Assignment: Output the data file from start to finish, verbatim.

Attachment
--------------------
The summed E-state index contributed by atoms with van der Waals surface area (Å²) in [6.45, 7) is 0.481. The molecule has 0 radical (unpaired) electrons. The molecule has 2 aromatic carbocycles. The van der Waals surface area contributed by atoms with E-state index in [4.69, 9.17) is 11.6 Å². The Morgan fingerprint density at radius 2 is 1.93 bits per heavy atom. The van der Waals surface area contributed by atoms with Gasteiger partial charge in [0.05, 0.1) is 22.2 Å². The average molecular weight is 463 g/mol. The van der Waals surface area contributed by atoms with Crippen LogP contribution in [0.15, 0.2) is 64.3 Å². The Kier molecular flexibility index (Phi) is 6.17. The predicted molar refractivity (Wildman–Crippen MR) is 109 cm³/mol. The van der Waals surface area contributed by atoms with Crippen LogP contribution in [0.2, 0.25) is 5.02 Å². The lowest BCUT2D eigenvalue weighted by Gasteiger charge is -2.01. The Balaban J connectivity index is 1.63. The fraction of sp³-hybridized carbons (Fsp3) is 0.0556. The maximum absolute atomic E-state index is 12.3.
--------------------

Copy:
The summed E-state index contributed by atoms with van der Waals surface area (Å²) in [6.45, 7) is 0.481. The molecule has 0 radical (unpaired) electrons. The molecule has 2 aromatic carbocycles. The van der Waals surface area contributed by atoms with E-state index in [4.69, 9.17) is 11.6 Å². The Morgan fingerprint density at radius 2 is 1.93 bits per heavy atom. The van der Waals surface area contributed by atoms with Gasteiger partial charge in [0.05, 0.1) is 22.2 Å². The average molecular weight is 463 g/mol. The van der Waals surface area contributed by atoms with Crippen LogP contribution in [0.15, 0.2) is 64.3 Å². The Kier molecular flexibility index (Phi) is 6.17. The predicted molar refractivity (Wildman–Crippen MR) is 109 cm³/mol. The van der Waals surface area contributed by atoms with Crippen LogP contribution in [0.2, 0.25) is 5.02 Å². The lowest BCUT2D eigenvalue weighted by Gasteiger charge is -2.01. The Balaban J connectivity index is 1.63. The fraction of sp³-hybridized carbons (Fsp3) is 0.0556. The maximum absolute atomic E-state index is 12.3.